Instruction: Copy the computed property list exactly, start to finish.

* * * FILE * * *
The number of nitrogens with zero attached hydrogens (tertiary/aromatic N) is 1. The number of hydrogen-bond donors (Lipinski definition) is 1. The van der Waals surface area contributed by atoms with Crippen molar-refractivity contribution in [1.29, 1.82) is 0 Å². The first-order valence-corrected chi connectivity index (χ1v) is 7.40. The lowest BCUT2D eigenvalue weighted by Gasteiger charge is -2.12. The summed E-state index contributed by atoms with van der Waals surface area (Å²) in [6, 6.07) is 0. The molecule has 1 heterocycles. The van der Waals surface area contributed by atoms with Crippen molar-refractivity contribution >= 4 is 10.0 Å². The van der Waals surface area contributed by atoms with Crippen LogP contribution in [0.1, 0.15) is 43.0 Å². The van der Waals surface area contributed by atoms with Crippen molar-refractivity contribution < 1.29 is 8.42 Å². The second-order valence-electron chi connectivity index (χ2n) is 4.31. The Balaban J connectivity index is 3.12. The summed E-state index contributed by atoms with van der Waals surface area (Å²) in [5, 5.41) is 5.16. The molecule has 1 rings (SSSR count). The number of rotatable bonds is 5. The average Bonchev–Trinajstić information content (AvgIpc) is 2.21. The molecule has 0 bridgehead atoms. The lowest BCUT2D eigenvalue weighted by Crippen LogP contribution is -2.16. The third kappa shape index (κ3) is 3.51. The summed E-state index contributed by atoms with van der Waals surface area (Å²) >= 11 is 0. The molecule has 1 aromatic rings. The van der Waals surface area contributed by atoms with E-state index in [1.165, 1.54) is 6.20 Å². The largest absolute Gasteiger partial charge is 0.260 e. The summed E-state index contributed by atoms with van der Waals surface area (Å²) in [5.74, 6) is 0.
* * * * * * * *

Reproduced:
The number of nitrogens with zero attached hydrogens (tertiary/aromatic N) is 1. The number of hydrogen-bond donors (Lipinski definition) is 1. The van der Waals surface area contributed by atoms with Crippen molar-refractivity contribution in [1.29, 1.82) is 0 Å². The first-order valence-corrected chi connectivity index (χ1v) is 7.40. The lowest BCUT2D eigenvalue weighted by Gasteiger charge is -2.12. The summed E-state index contributed by atoms with van der Waals surface area (Å²) in [6, 6.07) is 0. The molecule has 1 heterocycles. The van der Waals surface area contributed by atoms with Crippen molar-refractivity contribution >= 4 is 10.0 Å². The van der Waals surface area contributed by atoms with Crippen LogP contribution in [0.1, 0.15) is 43.0 Å². The van der Waals surface area contributed by atoms with Crippen molar-refractivity contribution < 1.29 is 8.42 Å². The second-order valence-electron chi connectivity index (χ2n) is 4.31. The Balaban J connectivity index is 3.12. The summed E-state index contributed by atoms with van der Waals surface area (Å²) in [5, 5.41) is 5.16. The molecule has 1 rings (SSSR count). The number of rotatable bonds is 5. The average Bonchev–Trinajstić information content (AvgIpc) is 2.21. The molecule has 0 bridgehead atoms. The lowest BCUT2D eigenvalue weighted by Crippen LogP contribution is -2.16. The third kappa shape index (κ3) is 3.51. The summed E-state index contributed by atoms with van der Waals surface area (Å²) >= 11 is 0. The molecule has 1 aromatic rings. The van der Waals surface area contributed by atoms with E-state index in [1.165, 1.54) is 6.20 Å². The largest absolute Gasteiger partial charge is 0.260 e. The summed E-state index contributed by atoms with van der Waals surface area (Å²) in [5.74, 6) is 0.